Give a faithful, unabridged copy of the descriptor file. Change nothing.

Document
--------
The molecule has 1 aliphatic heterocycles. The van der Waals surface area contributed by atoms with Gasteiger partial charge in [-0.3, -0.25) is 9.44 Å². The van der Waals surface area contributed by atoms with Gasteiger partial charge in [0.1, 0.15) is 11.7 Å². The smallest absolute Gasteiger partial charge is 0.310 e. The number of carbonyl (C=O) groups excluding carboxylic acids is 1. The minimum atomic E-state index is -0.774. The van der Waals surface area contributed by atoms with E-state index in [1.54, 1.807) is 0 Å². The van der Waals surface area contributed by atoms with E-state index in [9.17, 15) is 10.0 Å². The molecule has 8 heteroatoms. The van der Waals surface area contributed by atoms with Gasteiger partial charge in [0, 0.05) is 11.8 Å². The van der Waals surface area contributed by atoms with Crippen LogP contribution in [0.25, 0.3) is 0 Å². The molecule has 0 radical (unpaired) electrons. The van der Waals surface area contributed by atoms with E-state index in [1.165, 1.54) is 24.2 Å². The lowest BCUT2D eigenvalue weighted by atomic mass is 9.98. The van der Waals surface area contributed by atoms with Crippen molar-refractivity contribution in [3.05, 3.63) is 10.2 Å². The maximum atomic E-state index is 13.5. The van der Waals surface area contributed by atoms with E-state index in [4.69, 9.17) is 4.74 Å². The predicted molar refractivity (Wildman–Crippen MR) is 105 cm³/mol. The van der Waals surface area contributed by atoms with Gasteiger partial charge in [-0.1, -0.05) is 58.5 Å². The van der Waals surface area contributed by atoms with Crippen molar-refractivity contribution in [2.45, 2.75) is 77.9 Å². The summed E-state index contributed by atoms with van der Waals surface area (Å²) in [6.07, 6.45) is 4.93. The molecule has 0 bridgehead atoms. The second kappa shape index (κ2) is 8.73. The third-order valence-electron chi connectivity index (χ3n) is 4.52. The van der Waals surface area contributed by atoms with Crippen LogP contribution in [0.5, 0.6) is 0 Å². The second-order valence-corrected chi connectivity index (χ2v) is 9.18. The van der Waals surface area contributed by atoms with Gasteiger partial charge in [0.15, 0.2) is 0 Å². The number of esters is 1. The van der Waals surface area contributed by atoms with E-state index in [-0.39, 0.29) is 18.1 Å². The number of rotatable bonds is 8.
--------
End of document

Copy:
The molecule has 1 aliphatic heterocycles. The van der Waals surface area contributed by atoms with Gasteiger partial charge in [-0.3, -0.25) is 9.44 Å². The van der Waals surface area contributed by atoms with Gasteiger partial charge in [0.1, 0.15) is 11.7 Å². The smallest absolute Gasteiger partial charge is 0.310 e. The number of carbonyl (C=O) groups excluding carboxylic acids is 1. The minimum atomic E-state index is -0.774. The van der Waals surface area contributed by atoms with E-state index in [1.54, 1.807) is 0 Å². The van der Waals surface area contributed by atoms with E-state index in [9.17, 15) is 10.0 Å². The molecule has 8 heteroatoms. The van der Waals surface area contributed by atoms with Gasteiger partial charge in [0, 0.05) is 11.8 Å². The van der Waals surface area contributed by atoms with Crippen LogP contribution in [0.25, 0.3) is 0 Å². The molecule has 0 radical (unpaired) electrons. The van der Waals surface area contributed by atoms with E-state index in [1.165, 1.54) is 24.2 Å². The lowest BCUT2D eigenvalue weighted by atomic mass is 9.98. The van der Waals surface area contributed by atoms with Crippen molar-refractivity contribution in [3.05, 3.63) is 10.2 Å². The maximum atomic E-state index is 13.5. The van der Waals surface area contributed by atoms with E-state index in [4.69, 9.17) is 4.74 Å². The predicted molar refractivity (Wildman–Crippen MR) is 105 cm³/mol. The van der Waals surface area contributed by atoms with Gasteiger partial charge in [-0.1, -0.05) is 58.5 Å². The van der Waals surface area contributed by atoms with Crippen molar-refractivity contribution in [2.45, 2.75) is 77.9 Å². The summed E-state index contributed by atoms with van der Waals surface area (Å²) in [6.07, 6.45) is 4.93. The molecule has 0 bridgehead atoms. The second kappa shape index (κ2) is 8.73. The third-order valence-electron chi connectivity index (χ3n) is 4.52. The van der Waals surface area contributed by atoms with Crippen LogP contribution in [0.5, 0.6) is 0 Å². The second-order valence-corrected chi connectivity index (χ2v) is 9.18. The van der Waals surface area contributed by atoms with Gasteiger partial charge in [0.15, 0.2) is 0 Å². The number of esters is 1. The van der Waals surface area contributed by atoms with E-state index in [-0.39, 0.29) is 18.1 Å². The number of rotatable bonds is 8.